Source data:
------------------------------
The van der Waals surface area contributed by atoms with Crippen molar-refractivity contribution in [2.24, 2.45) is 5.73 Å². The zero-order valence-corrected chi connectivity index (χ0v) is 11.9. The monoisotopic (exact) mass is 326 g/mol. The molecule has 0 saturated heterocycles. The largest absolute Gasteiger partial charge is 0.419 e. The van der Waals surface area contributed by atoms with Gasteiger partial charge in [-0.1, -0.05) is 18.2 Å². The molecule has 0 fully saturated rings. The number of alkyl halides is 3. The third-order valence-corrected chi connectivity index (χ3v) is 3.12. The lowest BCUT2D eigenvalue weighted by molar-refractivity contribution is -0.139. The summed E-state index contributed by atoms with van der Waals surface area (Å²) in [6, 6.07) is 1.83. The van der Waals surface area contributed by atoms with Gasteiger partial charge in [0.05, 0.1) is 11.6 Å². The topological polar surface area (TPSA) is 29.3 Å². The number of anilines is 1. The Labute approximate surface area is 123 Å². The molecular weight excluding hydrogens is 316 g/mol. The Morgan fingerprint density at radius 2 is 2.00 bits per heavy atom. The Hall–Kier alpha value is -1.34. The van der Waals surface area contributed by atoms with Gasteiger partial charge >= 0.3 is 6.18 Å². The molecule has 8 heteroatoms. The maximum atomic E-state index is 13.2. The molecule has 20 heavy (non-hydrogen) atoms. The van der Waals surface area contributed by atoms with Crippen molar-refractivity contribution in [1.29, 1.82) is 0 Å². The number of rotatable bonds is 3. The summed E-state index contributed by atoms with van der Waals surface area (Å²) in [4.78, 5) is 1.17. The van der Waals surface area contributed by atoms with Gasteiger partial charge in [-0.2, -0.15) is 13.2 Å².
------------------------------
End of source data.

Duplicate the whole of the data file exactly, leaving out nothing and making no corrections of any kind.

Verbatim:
The van der Waals surface area contributed by atoms with Crippen molar-refractivity contribution in [2.24, 2.45) is 5.73 Å². The zero-order valence-corrected chi connectivity index (χ0v) is 11.9. The monoisotopic (exact) mass is 326 g/mol. The molecule has 0 saturated heterocycles. The largest absolute Gasteiger partial charge is 0.419 e. The van der Waals surface area contributed by atoms with Gasteiger partial charge in [-0.1, -0.05) is 18.2 Å². The molecule has 0 fully saturated rings. The number of alkyl halides is 3. The third-order valence-corrected chi connectivity index (χ3v) is 3.12. The lowest BCUT2D eigenvalue weighted by molar-refractivity contribution is -0.139. The summed E-state index contributed by atoms with van der Waals surface area (Å²) in [6, 6.07) is 1.83. The van der Waals surface area contributed by atoms with Gasteiger partial charge in [0.05, 0.1) is 11.6 Å². The topological polar surface area (TPSA) is 29.3 Å². The number of anilines is 1. The Labute approximate surface area is 123 Å². The molecular weight excluding hydrogens is 316 g/mol. The Morgan fingerprint density at radius 2 is 2.00 bits per heavy atom. The Hall–Kier alpha value is -1.34. The van der Waals surface area contributed by atoms with Gasteiger partial charge >= 0.3 is 6.18 Å². The molecule has 8 heteroatoms. The maximum atomic E-state index is 13.2. The molecule has 20 heavy (non-hydrogen) atoms. The van der Waals surface area contributed by atoms with Crippen molar-refractivity contribution in [1.29, 1.82) is 0 Å². The number of rotatable bonds is 3. The summed E-state index contributed by atoms with van der Waals surface area (Å²) in [4.78, 5) is 1.17. The van der Waals surface area contributed by atoms with Gasteiger partial charge in [-0.2, -0.15) is 13.2 Å².